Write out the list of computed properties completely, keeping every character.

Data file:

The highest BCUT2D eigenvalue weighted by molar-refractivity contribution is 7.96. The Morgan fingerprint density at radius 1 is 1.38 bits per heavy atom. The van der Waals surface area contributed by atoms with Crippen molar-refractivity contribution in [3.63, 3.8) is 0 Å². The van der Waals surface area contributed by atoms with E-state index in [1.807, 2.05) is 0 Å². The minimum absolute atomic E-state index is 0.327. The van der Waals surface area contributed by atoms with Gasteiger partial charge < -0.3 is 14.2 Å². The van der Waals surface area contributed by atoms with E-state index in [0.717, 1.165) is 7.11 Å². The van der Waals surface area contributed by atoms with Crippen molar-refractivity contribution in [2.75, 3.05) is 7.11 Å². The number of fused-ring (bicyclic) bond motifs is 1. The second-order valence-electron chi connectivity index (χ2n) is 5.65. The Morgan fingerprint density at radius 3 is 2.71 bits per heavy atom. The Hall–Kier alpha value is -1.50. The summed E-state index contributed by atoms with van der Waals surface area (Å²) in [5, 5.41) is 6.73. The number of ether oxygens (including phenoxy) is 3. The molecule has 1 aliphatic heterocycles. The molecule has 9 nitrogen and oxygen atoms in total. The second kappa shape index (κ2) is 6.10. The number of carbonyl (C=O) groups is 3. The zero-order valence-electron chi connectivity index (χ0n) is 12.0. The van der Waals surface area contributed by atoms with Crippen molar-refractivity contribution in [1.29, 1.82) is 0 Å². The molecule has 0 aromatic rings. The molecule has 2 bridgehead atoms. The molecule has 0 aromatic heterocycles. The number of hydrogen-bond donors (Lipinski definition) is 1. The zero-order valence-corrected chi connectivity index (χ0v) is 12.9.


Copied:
The highest BCUT2D eigenvalue weighted by molar-refractivity contribution is 7.96. The Morgan fingerprint density at radius 1 is 1.38 bits per heavy atom. The van der Waals surface area contributed by atoms with Crippen molar-refractivity contribution in [3.63, 3.8) is 0 Å². The van der Waals surface area contributed by atoms with E-state index in [1.807, 2.05) is 0 Å². The minimum absolute atomic E-state index is 0.327. The van der Waals surface area contributed by atoms with Gasteiger partial charge < -0.3 is 14.2 Å². The van der Waals surface area contributed by atoms with E-state index in [0.717, 1.165) is 7.11 Å². The van der Waals surface area contributed by atoms with Crippen molar-refractivity contribution in [2.75, 3.05) is 7.11 Å². The number of fused-ring (bicyclic) bond motifs is 1. The second-order valence-electron chi connectivity index (χ2n) is 5.65. The Morgan fingerprint density at radius 3 is 2.71 bits per heavy atom. The Hall–Kier alpha value is -1.50. The summed E-state index contributed by atoms with van der Waals surface area (Å²) in [5, 5.41) is 6.73. The number of ether oxygens (including phenoxy) is 3. The molecule has 1 aliphatic heterocycles. The molecule has 9 nitrogen and oxygen atoms in total. The second kappa shape index (κ2) is 6.10. The number of carbonyl (C=O) groups is 3. The zero-order valence-electron chi connectivity index (χ0n) is 12.0. The van der Waals surface area contributed by atoms with Crippen molar-refractivity contribution in [1.29, 1.82) is 0 Å². The molecule has 0 aromatic rings. The molecule has 2 bridgehead atoms. The molecule has 0 aromatic heterocycles. The number of hydrogen-bond donors (Lipinski definition) is 1. The zero-order valence-corrected chi connectivity index (χ0v) is 12.9.